“As a nation we began by declaring that all men are created equal. We now read that practically to say all men are created equal—except Negroes. Soon, it will say all men are created equal except Negroes, foreigners and Catholics. When it comes to this, I shall prefer emigrating to some country where they make no pretense of loving liberty. To Russia, for instance, where despotism can be taken pure and without the base alloy of hypocrisy.” – Abraham Lincoln
As you’ve might have guessed by this point, I’m something of a history nerd. And history nerds tend to ruffle a bit at the assumption that history is dull, preachy, or worse: irrelevant. This is almost certainly due to the fact that all of us hated our freshman year history teachers, only to hate our sophomore history teachers even more, and third period American history was more or less along the lines of Chinese water torture.
Which is totally unfair.
As the passion, fervor, and gut-wrenching agony of the last two weeks of this Election year proved, history in the making makes for tremendously entertaining theatre. Why on earth wouldn’t we think that the moments recorded in our history textbooks were any less passionate, fervent, agonizing. Read more ►
The further we get from the 1990s, the more I believe we are coming to realize that it was probably the last great decade of truly original, creative product from Hollywood. (Unless of course the 2010s do an abrupt about-face and prove me wrong.) Sure, there were franchises, but only a handful, and not every film produced with a moderately successful sales return was re-purposed for sequels of the exponential kind. Of course, the ’90s wasn’t without its share of extraordinarily mind-blowing bombs. (Cool As Ice, anyone? Suburban Commando? Wow.) But looking back, it is quite clear that good films of the 1990s were the result of a Hollywood system that was still willing to take risks on solidly good storytelling.
It was a renaissance for independent filmmakers as well, its golden age, and an all-around great decade to be a teenager who loved movies. Like me.
It was also a great decade for swing music. Read more ►
Who’d have thought that Argo, a political thriller about the Iranian hostage crisis of 1979, would turn out to be the most quintessentially “Hollywood” film of the year.
It is a story that most American’s know, and remember, vividly: In 1979, the U.S. Embassy was besieged by a group of 500 strong Iranian Revolutionaries in protest of America’s support of Mohammed Reza, Iran’s deposed Shah. Fifty-two Americans were held hostage for a shocking 444 days. Six American diplomats escaped the coup, and were ushered into underground sanctuary by the Canadian embassy. The question, obviously, was how the hell to get them out of the country. Read more ►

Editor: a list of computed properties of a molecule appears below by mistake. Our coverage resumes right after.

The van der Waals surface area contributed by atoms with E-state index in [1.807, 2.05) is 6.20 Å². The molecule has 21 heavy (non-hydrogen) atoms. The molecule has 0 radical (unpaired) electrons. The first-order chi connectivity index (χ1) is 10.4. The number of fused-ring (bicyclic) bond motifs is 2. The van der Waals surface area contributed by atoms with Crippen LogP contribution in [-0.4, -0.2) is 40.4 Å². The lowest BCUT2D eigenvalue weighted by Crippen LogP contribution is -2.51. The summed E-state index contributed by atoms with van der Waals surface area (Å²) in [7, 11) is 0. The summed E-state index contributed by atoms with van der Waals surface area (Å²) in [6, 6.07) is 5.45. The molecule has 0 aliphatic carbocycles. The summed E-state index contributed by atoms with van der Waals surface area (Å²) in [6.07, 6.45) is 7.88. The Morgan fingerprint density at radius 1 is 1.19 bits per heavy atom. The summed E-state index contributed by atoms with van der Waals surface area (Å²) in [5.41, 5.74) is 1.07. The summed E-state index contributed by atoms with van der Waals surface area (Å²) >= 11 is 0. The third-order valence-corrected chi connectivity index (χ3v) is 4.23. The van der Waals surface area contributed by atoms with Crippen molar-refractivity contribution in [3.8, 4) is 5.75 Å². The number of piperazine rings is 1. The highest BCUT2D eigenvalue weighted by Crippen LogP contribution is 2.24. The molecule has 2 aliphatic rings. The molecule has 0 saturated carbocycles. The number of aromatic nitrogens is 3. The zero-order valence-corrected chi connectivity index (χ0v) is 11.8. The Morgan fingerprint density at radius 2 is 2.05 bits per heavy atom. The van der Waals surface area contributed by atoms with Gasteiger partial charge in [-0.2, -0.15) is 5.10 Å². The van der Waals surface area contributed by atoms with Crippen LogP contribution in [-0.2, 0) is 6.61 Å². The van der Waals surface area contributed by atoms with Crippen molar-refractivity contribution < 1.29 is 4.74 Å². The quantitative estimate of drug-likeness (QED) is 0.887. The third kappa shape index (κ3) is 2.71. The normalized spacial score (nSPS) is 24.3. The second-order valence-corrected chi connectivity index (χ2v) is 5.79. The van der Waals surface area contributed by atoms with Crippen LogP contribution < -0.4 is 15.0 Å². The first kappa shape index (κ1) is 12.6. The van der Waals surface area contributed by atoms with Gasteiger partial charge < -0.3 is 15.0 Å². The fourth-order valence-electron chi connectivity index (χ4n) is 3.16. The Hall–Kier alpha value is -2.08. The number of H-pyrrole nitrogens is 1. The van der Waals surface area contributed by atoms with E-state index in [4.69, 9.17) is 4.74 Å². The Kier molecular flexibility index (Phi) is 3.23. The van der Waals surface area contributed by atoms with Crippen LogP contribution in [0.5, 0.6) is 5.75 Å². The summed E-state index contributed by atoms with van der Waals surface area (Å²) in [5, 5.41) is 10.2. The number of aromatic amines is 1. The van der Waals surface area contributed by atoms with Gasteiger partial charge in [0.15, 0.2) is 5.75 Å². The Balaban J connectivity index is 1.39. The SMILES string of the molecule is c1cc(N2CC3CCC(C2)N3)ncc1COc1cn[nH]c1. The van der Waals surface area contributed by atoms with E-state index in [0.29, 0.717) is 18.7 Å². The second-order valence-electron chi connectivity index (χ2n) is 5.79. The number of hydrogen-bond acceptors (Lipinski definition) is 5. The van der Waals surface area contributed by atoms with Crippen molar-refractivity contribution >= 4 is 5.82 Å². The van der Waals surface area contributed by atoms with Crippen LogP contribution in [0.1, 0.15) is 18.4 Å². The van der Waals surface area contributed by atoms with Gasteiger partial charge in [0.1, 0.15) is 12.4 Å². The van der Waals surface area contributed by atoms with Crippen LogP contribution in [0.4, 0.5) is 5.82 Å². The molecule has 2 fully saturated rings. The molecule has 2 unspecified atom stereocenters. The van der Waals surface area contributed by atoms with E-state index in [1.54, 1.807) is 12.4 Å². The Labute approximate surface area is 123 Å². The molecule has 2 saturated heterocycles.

I’ve done many things for Bill Holden. Not to be small about such matters (in the words of Norma Desmond) but the man owes me one year’s tuition at a community college and a security deposit for an apartment. Obviously, not really, but the other night lying awake as my rowdy Hollywood neighbors carried their revelry into dawn (not that I sleep anyway as a confirmed insomniac but, you know, its the principle of the thing) I realized what a peaceful, quiet night I could be enjoying if I’d not insisted on living next door to Holden’s fictional flat from Billy Wilder’s classic noir Sunset Blvd. In my defense I didn’t actually move into the Alto Nido apartments (the “artist colony” community was a bit too bohemian for my blood, which is really saying something), but seeing that iconic sign each morning was a definite deal maker in signing my lease next door.
Joe Gillis, you cad, you’re mine. Read more ►
It doesn’t seem possible that 72 years ago, one of the greatest musicians of the 20th century was born. It was on a night the Nazi’s bombed Merseyside, and his Aunt risked the danger to run across town to be with her sister at the Green Street Hospital. (Her steely fearlessness would influence John in so many ways.)
There is something almost prophetic in the fact that his turbulent, angst-filled life began on such a night; things were never going to be normal for John Lennon.
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